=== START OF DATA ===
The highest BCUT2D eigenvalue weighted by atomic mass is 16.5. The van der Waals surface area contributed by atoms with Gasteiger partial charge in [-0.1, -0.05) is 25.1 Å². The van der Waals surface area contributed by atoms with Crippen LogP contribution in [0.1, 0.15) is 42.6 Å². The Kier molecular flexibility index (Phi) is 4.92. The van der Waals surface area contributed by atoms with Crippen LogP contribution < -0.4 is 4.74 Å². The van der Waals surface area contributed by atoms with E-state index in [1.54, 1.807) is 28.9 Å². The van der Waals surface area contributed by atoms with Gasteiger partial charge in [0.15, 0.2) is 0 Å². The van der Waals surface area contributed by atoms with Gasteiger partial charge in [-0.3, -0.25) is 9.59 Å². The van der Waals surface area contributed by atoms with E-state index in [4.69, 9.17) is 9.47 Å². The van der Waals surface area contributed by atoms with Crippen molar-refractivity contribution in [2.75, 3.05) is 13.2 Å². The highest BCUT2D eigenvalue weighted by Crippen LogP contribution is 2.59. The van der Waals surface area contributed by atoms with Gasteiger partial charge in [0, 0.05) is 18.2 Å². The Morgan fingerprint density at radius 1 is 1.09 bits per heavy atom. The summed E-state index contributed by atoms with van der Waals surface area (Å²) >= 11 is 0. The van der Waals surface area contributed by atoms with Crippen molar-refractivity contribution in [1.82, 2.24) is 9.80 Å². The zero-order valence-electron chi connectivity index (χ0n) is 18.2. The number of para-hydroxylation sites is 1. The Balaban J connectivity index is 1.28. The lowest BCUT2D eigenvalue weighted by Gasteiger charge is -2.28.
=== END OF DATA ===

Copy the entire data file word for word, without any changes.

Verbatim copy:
The highest BCUT2D eigenvalue weighted by atomic mass is 16.5. The van der Waals surface area contributed by atoms with Gasteiger partial charge in [-0.1, -0.05) is 25.1 Å². The van der Waals surface area contributed by atoms with Crippen LogP contribution in [0.1, 0.15) is 42.6 Å². The Kier molecular flexibility index (Phi) is 4.92. The van der Waals surface area contributed by atoms with Crippen LogP contribution < -0.4 is 4.74 Å². The van der Waals surface area contributed by atoms with E-state index in [1.54, 1.807) is 28.9 Å². The van der Waals surface area contributed by atoms with Gasteiger partial charge in [0.15, 0.2) is 0 Å². The van der Waals surface area contributed by atoms with Gasteiger partial charge in [-0.3, -0.25) is 9.59 Å². The van der Waals surface area contributed by atoms with E-state index in [4.69, 9.17) is 9.47 Å². The van der Waals surface area contributed by atoms with Crippen molar-refractivity contribution in [2.75, 3.05) is 13.2 Å². The highest BCUT2D eigenvalue weighted by Crippen LogP contribution is 2.59. The van der Waals surface area contributed by atoms with Gasteiger partial charge in [0, 0.05) is 18.2 Å². The Morgan fingerprint density at radius 1 is 1.09 bits per heavy atom. The summed E-state index contributed by atoms with van der Waals surface area (Å²) >= 11 is 0. The van der Waals surface area contributed by atoms with Crippen molar-refractivity contribution in [1.82, 2.24) is 9.80 Å². The zero-order valence-electron chi connectivity index (χ0n) is 18.2. The number of para-hydroxylation sites is 1. The Balaban J connectivity index is 1.28. The lowest BCUT2D eigenvalue weighted by Gasteiger charge is -2.28.